I have organized this morning’s message under three words – fear, mystery, and assurance.
Courage, it has been said, is not the absence of fear, but the ability to overcome it. I think that is partially true, but I would rephrase it to say that it is the triumph of conviction. Conviction is a true source of courage, and it was conviction that empowered Jesus through this moment in the Garden and conviction that empowered him to greet head on those who came to arrest him. It was conviction that empowered Jesus to endure the trials before Herod and Pilate, it was conviction that empowered Jesus to endure the crown of thorns, to endure the scourging, to endure the mocking and humiliation, and to endure the suffering of the cross. It was a conviction that the will of God was the right way, the just way, the only way, in spite of the difficulty and in spite of the suffering it would bring.
Everyone has their Gethsemane moment – it is a moment of temptation, of trial, of doubt, of challenge, and of the question – whose will to be done? It is not easy to say not my will, but yours be done. It is not easy to move beyond what we think best for our lives and to accept what God knows is best for our lives, but it is the best path forward.
I think the reason we don’t always pray the way Jesus prayed is because we pray the kind of prayers that a friend of mine describes as being outcome specific. When you pray for God’s will, it isn’t outcome specific. You have to put your faith in God that the outcome God chooses is the best outcome (because it’s God’s outcome) even if it isn’t necessarily what you wanted or envisioned. Doing that requires giving up control and your will over to God and having faith that God will direct the outcome, whatever that outcome might be (I very much appreciate Jeff Shimizu sharing this with me). And giving up control is very difficult, isn’t it?
The reason we struggle with control is because of fear. Control, and all its attendant aspects – such as the desire to control our surroundings or to control others – comes from fear. To turn our destiny over to God touches on our fear, and then triggers our desire to maintain control, which compels us to offer prayers that are an extension of our desire to control, as we tell God the outcome we would like to have. But praying for the will of God is not outcome specific beyond the willingness to say to God that we will follow whatever his will happens to be.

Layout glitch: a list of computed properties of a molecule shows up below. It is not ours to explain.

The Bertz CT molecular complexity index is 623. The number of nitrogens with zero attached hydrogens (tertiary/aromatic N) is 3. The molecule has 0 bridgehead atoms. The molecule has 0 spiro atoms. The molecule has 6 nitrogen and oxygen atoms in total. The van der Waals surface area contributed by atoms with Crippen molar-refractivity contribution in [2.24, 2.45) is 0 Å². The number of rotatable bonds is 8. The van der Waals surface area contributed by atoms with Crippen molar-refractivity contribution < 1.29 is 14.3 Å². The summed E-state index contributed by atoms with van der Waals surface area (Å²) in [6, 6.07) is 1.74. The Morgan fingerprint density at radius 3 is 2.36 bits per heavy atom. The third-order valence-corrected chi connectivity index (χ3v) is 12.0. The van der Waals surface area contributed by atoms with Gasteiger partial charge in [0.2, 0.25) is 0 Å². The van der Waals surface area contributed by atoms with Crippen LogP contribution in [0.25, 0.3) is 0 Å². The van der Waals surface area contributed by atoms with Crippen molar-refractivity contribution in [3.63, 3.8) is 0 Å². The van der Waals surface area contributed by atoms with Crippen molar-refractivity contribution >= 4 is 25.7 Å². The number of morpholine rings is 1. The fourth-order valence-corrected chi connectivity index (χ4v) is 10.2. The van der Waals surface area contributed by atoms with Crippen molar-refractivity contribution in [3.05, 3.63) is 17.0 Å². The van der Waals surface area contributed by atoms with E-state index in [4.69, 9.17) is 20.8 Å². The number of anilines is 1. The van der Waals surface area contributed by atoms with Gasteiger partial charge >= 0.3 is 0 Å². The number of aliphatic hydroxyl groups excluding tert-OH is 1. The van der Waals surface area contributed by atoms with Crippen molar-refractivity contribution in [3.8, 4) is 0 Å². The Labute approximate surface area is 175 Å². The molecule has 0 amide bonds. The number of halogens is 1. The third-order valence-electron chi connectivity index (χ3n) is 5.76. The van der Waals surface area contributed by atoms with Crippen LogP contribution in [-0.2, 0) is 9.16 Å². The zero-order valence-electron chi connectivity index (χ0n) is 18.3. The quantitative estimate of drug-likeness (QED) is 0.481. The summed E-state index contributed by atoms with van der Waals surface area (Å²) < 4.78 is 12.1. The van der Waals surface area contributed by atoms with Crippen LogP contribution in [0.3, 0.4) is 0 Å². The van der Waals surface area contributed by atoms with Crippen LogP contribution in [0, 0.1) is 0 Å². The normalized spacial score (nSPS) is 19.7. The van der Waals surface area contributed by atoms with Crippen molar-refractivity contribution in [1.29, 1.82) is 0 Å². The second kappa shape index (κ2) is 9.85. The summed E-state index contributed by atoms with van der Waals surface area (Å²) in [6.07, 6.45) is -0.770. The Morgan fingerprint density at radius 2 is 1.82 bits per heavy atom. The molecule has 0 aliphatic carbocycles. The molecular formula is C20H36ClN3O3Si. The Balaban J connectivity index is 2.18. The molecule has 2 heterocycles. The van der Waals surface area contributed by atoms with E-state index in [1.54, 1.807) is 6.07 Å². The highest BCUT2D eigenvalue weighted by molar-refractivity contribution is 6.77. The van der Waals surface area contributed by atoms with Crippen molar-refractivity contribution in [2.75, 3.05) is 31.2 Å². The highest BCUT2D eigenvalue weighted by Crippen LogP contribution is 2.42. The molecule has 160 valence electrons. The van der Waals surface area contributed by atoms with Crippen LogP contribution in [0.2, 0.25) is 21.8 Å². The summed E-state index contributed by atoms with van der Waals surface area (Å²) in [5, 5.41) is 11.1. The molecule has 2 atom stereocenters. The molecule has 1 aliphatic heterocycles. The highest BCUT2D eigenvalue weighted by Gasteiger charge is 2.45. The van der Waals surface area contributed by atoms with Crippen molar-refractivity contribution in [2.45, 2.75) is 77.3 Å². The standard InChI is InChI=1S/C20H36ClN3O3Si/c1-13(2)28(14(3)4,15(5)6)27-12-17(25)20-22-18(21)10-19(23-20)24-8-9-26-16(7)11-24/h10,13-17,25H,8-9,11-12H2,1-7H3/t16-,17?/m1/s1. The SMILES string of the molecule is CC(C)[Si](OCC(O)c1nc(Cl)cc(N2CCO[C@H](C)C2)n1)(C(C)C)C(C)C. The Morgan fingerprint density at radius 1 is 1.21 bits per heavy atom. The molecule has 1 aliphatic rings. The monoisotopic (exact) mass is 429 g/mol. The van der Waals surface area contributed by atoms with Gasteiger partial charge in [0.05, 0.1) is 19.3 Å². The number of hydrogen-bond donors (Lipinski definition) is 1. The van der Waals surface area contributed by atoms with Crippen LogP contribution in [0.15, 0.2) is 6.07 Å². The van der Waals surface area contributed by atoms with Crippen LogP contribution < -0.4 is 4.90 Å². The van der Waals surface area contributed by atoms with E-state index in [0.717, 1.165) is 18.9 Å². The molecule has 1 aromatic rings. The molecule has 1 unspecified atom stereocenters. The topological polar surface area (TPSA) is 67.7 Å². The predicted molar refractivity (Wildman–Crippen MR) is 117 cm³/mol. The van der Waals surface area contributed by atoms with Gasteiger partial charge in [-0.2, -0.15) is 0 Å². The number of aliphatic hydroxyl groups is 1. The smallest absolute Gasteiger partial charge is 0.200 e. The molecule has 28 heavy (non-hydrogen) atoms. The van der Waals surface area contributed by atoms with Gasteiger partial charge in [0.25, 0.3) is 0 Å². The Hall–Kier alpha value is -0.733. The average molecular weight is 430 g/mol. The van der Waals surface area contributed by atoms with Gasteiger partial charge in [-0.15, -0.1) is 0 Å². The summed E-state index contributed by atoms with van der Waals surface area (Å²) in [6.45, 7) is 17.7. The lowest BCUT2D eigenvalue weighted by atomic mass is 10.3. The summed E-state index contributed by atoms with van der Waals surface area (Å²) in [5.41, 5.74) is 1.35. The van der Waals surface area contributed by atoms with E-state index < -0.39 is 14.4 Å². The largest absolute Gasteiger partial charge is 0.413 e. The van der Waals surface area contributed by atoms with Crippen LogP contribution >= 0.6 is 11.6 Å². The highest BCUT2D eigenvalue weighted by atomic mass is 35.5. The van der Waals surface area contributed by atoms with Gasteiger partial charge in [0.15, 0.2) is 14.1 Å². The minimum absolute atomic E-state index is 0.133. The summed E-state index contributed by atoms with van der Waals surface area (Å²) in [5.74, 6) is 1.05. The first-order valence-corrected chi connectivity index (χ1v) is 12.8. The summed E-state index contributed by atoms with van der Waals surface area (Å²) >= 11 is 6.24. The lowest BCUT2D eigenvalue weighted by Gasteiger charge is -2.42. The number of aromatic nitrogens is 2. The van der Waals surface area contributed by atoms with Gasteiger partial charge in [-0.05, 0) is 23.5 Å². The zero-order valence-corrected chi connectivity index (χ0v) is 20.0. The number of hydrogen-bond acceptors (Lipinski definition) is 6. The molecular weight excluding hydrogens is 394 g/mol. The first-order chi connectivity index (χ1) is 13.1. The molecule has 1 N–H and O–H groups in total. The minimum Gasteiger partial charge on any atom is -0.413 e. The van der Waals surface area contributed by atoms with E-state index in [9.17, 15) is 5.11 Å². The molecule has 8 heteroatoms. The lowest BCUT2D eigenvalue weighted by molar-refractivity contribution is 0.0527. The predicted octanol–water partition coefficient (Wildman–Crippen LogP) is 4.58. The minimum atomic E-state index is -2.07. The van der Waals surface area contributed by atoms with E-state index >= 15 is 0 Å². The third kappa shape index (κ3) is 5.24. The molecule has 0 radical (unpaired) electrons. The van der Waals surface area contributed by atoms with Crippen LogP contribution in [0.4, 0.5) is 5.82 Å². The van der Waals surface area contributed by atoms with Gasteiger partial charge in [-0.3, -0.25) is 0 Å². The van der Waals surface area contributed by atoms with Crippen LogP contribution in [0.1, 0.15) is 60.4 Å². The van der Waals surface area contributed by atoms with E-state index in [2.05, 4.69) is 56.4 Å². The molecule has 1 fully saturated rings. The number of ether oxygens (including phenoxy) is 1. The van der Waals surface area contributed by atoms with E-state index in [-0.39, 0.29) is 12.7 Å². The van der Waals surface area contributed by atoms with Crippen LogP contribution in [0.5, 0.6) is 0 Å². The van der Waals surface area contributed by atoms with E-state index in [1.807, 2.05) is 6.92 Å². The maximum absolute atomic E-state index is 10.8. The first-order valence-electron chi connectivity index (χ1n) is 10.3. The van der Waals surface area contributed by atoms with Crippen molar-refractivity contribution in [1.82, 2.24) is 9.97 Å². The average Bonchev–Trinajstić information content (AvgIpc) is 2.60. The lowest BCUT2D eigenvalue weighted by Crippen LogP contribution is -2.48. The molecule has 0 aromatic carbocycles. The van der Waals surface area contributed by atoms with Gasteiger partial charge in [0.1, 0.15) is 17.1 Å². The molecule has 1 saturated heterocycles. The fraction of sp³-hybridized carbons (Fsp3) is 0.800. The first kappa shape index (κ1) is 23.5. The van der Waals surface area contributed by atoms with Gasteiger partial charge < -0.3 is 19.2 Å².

After Mother Teresa passed away it was discovered, through her diaries, that she harbored some doubts about faith. The late Christopher Hitchens – the well-known atheist – attacked her for this. Hitchens claimed Mother Teresa was a fraud because of her doubts and criticized her in a most unpleasant manner. Besides asking the question of who in the world could accuse Mother Teresa of being a fraud and who could attack one who gave of herself with such love and selflessness, we would also ask what is wrong with doubt?
There is no shame in doubt. It is a sign of a healthy faith, not a weak faith. If you have ever found yourself in a moment of doubt, know this – it is not a reflection of a weak faith but a strong faith, because it is a faith that is not afraid to ask questions.
Doubt comes to us all, at some point or another. Doubt can become our Garden moment, when we become uncertain about the path forward and if we cannot acknowledge the sometimes titanic battle of wills within our hearts, minds, and souls we are not thinking very deeply about our faith.